There’s a book on my shelf called “An atlas of preimplantation genetic diagnosis.” One of its authors gave it to me years ago, when I interviewed him for a story for the Chicago Tribune, where I was a AAAS Mass Media Fellow. But I never wrote that story. By the end of the fellowship, I had done more than a dozen interviews, but never organized the material to write it up.
Still, the story, and the people I had interviewed for it, stayed in the back of my mind. So, I took notice when one of the sources, John Ioannidis, published a now-famous essay in 2005 in the journal PLoS Medicine called “Why Most Published Research Findings Are False.” In it, Ioannidis presented mostly theoretical arguments suggesting that probably more than half of all research studies, including epidemiological studies, are false.
I pitched it as a news story to the magazine where I was interning, but the editors weren’t interested. Perhaps that’s understandable: The study was quite abstract and even contained mathematical formulas. And who would have thought that Ioannidis’ article would become one of the most viewed articles in PLoS Medicine? At the time, his criticism seemed a bit strong.
But I kept thinking that Ioannidis had hit on an important issue and decided to attend an NIH workshop that discussed the weaknesses of epidemiological studies in medical research. It put Ioannidis’ research in context and let me talk to experts who shared his views on epidemiological research. A few months later, I attended a session on epidemiological studies at the AAAS meeting, which featured Ioannidis and other experts.
Finally, I felt I had enough material to pitch a story on the limitations of epidemiological studies to the Los Angeles Times. It became one of the most-emailed stories and even made it into the 2008 Best American Science and Nature Writing anthology. After some additional reporting, I also published the story in the Swiss weekly national newspaper SonntagsZeitung.
Don’t give up when your pitch is rejected. Good story ideas take time to mature.
The profile that turned into a feature
Her tale began in 2011, when she met with an editor at Minnesota Monthly to pitch a profile of a local farmer who had been busted for selling raw milk, which is illegal in Minnesota. Emily had always wanted to write about milk, and thought the farmer might be an interesting person to cover. “It sounded like he was a really strong character,” she says.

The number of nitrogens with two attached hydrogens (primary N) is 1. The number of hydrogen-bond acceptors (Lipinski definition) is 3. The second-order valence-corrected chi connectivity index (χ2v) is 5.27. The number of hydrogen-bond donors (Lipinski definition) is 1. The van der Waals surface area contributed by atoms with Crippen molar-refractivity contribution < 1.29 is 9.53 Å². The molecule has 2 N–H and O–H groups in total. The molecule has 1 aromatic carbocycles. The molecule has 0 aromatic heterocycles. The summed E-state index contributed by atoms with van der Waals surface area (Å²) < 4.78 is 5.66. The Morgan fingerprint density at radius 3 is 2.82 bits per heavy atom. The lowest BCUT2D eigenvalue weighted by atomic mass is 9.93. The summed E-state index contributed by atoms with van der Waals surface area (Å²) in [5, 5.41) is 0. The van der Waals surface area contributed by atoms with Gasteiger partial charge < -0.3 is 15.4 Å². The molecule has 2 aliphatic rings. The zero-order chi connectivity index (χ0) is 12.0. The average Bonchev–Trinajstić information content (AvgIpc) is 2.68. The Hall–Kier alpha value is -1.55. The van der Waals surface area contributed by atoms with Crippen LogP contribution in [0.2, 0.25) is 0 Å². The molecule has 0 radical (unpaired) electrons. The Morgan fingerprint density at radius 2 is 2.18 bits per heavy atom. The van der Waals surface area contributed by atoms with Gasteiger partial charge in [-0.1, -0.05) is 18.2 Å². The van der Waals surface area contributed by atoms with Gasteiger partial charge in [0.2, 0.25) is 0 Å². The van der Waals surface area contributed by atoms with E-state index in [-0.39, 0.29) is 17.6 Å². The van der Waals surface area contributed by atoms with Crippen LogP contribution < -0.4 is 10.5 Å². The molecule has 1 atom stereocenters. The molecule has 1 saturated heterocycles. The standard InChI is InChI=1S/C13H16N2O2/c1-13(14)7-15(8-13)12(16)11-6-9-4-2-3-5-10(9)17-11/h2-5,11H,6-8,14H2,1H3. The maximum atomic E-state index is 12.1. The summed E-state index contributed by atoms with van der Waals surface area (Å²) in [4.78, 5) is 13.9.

The editor agreed: He assigned a 3,000-word profile. But, halfway into the reporting, he killed the story, because another local magazine—the only direct competitor—had just covered the farmer.
But at this point, Emily was too immersed to give up. “I thought this is a bigger story,” she says. “Similar things were going on in a lot of other states.” What’s more, she had enough material to write a thoroughly reported pitch that would outshine all her past pitches. She emphasized the story’s national angle and pitched it to a number of national magazines from The New Yorker to The Atlantic to Mother Jones.
They all rejected it: One editor said they had run too many food features; others told her they’d just published stories about breast feeding or the underground food movement. “[This] went on and on and on for months,” Emily remembers. “I went through so many cycles of being totally depressed and giving up to being determined and sending it back out.”
She let the story rest for while, until she heard about a new Minnesota-based magazine called thirty two. This time, the editor not only wanted the story, but was also willing to give Emily the space she needed.
Although it didn’t pay much, Emily decided to do it. “I wanted to write the story,” she says. “Having a long story published in a way I was happy with was going to be part of the payment for me.” In January 2013, the story finally appeared, at 6,000 words—twice as long as the profile killed almost two years earlier.
The extra time allowed Emily to realize how extensive the raw milk movement really was, and to tell the story from an angle that hadn’t really been told before: What drove these people to continue to break the laws for the sake of milk? “As time went on, I figured out who the characters were and what their conflicts were,” she says.
A killed book review becomes an essay
Emma Marris (bio) also revived a killed story. A magazine killed a review of a book, whose author suggested hunting as a good way to deal with the population growth of wild animals like turkey and deer on the east coast, given that wolves don’t exist anymore. He also argued that it’s hypocritical for liberals to say that deer and other wild animals should be protected but then be opposed to hunting.
Emma knew liberals who were into hunting, so she pitched the story to Slate as an essay about the book and why liberals should embrace hunting. “I gave it the catchy title ‘the hipster hunters,’” she says. When the piece appeared, she remembers, it “turned out to be one of the most widely read things I have ever written. It just got a gazillion ‘likes’ on Facebook.”
To Emma, the lesson is clear: “If you get something killed and it’s not because it’s lousy, then you’d be a fool not to try to sell it somewhere else, because it really only takes ten minutes to write a pitch.”
Did you have a pitch rejected or a story killed but just couldn’t let it go? What happened? Let us know in the comments!
Photo credit: Andreas von Bubnoff.